The 27 year-old Thurston is a career .292 hitter with 146 stolen bases at the minor-league level. Last season, Thurston played in 18 late-season games for Philadelphia, batting .222 (4-for-18). Thurston was the Dodgers' fourth-round selection in the 1999 First-Year Player Draft, and in subsequent years, was considered one of the Dodgers' elite prospects.
Machado, 24, returns for a second stint with the Nationals. In 2004, he played for Double-A Harrisburg and Single-A Brevard County, hitting a combined .306 with five home runs, 45 RBI and 30 stolen bases. Machado was then traded to Boston during the Nationals' inaugural Spring Training in 2005. Machado, who hit .260 with 21 stolen bases for Pawtucket of the Triple-A International League in 2006, made his big league debut with Boston in '05 and was a member of the Red Sox's post-season roster. Following the 2005 campaign, he was tabbed as Boston's Minor League Baserunner of the Year. He is a career .288 hitter with 196 stolen bases in eight professional seasons.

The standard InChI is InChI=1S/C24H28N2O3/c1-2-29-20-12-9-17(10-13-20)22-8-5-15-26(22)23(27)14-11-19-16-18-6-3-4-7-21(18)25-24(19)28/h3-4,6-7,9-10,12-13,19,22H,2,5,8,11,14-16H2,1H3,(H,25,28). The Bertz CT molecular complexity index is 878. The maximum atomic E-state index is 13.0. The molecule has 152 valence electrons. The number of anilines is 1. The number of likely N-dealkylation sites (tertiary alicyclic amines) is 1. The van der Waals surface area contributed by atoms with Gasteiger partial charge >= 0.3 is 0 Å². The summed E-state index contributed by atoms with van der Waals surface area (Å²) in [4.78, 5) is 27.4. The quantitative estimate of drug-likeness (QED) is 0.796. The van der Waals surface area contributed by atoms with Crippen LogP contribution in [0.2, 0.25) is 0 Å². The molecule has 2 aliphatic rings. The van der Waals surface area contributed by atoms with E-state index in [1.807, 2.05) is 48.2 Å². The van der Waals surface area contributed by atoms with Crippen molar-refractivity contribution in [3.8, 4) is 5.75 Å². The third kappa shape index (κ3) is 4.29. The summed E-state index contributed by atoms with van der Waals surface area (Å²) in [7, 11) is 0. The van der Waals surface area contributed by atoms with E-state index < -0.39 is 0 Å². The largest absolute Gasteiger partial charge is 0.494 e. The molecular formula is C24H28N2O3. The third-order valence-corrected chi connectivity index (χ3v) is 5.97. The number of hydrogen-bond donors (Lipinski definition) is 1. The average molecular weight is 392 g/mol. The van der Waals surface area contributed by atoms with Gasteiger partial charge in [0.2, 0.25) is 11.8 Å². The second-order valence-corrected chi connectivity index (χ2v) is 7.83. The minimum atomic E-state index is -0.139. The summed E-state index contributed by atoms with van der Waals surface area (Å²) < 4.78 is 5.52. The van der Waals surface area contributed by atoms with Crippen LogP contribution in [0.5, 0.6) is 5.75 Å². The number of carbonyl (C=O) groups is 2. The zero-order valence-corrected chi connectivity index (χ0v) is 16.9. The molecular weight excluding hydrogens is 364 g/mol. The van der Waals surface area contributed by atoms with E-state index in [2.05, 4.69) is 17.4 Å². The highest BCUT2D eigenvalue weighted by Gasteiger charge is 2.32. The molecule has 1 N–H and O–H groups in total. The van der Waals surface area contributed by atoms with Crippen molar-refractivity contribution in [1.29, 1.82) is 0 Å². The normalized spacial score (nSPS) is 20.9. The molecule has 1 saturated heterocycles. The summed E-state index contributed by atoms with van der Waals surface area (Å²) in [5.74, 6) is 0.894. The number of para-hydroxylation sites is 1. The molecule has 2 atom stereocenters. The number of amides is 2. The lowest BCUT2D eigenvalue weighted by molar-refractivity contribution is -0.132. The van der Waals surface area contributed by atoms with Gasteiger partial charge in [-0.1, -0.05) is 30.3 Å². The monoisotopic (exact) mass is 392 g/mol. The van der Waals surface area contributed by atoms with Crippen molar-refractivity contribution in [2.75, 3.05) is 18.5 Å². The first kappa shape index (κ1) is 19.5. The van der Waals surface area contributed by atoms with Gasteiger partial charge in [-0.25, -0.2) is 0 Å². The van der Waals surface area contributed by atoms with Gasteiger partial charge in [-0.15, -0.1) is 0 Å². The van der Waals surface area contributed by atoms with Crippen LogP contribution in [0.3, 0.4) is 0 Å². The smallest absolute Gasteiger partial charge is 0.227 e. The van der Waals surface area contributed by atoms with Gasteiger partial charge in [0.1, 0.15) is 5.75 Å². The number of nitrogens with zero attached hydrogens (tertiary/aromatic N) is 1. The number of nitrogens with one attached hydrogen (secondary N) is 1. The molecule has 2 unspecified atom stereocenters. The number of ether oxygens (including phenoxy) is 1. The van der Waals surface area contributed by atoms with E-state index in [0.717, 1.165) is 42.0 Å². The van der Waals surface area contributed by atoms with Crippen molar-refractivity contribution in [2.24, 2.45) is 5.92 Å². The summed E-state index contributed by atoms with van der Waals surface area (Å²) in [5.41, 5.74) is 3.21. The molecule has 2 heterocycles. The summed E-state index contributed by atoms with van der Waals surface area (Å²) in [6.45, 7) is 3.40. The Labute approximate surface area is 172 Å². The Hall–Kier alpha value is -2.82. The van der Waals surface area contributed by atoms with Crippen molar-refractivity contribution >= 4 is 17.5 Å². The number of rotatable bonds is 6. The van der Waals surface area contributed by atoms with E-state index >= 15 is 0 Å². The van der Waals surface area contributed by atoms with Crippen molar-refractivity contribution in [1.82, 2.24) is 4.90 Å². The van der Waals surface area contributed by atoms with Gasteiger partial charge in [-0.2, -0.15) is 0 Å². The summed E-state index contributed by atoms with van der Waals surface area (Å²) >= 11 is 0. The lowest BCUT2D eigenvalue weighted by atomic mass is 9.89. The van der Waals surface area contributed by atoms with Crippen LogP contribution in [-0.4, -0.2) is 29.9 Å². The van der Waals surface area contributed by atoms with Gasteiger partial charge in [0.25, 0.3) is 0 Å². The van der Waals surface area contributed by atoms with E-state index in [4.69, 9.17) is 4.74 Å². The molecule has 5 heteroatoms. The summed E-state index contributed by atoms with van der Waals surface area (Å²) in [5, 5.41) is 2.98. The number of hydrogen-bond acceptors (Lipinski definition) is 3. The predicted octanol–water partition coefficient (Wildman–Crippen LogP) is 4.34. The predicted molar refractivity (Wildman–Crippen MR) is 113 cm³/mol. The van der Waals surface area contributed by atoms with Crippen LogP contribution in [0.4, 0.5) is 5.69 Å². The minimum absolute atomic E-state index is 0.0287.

McDonald, 27, batted .292 with 33 doubles, 14 home runs, 57 RBI and 30 stolen bases in 136 games with Durham of the Triple-A International League in 2006. He set career highs in hits (157), doubles and home runs. McDonald was Baltimore's first-round selection (26th overall) in the 1997 First-Year Player Draft.
Lydon, 25, is a .258 career hitter with 355 stolen bases in eight professional seasons. Lydon has averaged 51 stolen bases a season from 2000-06, including an 87-stolen bag effort for Single-A Columbia in 2002. In 2006, his first season at the Triple-A level, he batted .263 with nine home runs, 46 RBI and 26 stolen bases for Syracuse of the International League.